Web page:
IT for Donuts: how out-of-office messages can be a security threat


Date: 24 January 2014

Chairs on beach — out of office{{}}

While you're on the beach, is your email causing problems?

IT for Donuts is our regular Friday feature where we explain a tech term or answer a question about business IT.

This week: you probably use an out-of-office message to reply to emails automatically when you're away. But did you know they can be a security risk?

What's an out-of-office message?

Most email software and services will allow you to create a message that will be automatically sent to people who email you while you're away.

You can use this feature to let people know you might be slower to reply than normal, and to tell them who to contact in your absence.

See how to set up an out-of-office message in Microsoft Outlook or Google Mail.

The problem with out-of-office messages

Although out-of-office messages are certainly useful, they sometimes contain information that can be used by criminals. For instance:

  • If you're a freelancer, it's a fair bet that you work from home. So if your out-of-office message boasts that you're on holiday in Australia, criminals might deduce that your house is an easy target for burglary.
  • If your message includes a colleague's name, email or phone number, cyber-criminals can use these details in a spear phishing attack. They can email your colleague with a convincing-sounding message, to trick them into providing sensitive company data.
  • If you've created an out-of-office reply that lets people know you're away for two weeks, criminals may try to impersonate you online, knowing that you're less likely to notice someone else using your identity.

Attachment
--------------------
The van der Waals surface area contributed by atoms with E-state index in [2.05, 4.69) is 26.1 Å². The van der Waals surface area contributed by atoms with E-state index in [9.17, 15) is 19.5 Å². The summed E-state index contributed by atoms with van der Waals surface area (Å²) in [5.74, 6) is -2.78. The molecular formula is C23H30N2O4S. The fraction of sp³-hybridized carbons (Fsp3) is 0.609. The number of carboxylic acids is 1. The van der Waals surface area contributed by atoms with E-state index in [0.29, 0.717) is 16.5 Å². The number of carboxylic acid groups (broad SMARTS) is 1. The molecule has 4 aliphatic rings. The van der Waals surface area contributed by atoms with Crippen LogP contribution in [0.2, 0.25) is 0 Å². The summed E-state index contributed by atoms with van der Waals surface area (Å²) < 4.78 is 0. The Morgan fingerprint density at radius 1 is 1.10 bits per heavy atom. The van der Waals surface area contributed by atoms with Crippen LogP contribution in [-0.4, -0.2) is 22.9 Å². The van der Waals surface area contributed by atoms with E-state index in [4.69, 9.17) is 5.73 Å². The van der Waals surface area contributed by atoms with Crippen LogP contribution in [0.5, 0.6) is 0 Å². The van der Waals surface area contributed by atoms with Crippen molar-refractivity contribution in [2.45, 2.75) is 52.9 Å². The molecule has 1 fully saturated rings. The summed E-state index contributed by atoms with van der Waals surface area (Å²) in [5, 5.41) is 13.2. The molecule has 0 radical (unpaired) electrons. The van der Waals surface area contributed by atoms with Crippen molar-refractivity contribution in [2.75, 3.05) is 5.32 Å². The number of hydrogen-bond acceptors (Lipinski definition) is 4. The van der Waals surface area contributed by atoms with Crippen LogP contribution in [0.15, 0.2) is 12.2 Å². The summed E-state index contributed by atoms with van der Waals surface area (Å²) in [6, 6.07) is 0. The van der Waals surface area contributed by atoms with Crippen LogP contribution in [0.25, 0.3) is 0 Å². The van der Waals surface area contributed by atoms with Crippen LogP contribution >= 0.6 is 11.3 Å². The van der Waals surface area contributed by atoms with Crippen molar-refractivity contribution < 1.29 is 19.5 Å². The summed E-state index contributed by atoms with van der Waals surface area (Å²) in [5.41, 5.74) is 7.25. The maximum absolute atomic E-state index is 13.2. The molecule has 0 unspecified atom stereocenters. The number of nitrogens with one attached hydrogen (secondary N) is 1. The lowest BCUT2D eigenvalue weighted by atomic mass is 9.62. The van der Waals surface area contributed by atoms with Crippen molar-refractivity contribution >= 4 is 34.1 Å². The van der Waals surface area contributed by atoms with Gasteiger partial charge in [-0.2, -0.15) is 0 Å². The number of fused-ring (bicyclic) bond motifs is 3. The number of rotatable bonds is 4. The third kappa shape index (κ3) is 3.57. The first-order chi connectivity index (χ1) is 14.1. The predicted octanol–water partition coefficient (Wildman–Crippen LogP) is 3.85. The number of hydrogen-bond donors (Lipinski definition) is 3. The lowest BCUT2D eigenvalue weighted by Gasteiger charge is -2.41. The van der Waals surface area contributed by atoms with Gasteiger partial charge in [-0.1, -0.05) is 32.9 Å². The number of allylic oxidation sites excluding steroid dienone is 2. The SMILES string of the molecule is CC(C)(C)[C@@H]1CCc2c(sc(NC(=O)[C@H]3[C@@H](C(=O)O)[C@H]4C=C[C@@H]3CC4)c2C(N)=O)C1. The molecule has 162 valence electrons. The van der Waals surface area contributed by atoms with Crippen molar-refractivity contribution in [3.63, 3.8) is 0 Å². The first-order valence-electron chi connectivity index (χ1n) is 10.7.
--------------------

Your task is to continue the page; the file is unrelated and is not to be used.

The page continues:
However, these scenarios don't mean you should stop using out-of-office messages entirely. Just take some precautions.

Writing safer out-of-office messages

Being selective about the information you include in your out-of-office messages is the best way to minimise the security risk:

  • Just say you're 'unable to respond to emails at the moment', instead of providing detailed information about your holiday.
  • Don't promise to reply by a certain date or say when you'll be back.
  • If possible, avoid providing a specific colleague's details. Instead, include a generic email address (like [email protected]).
  • If you feel you must offer a colleague's details, only provide one name. Don't give scammers a whole list of targets.
  • Consider setting two messages, if your email service allows this — one to be sent to colleagues, one (containing fewer details) to be sent to external contacts.

Do you bother with out-of-office messages when you're away from email?

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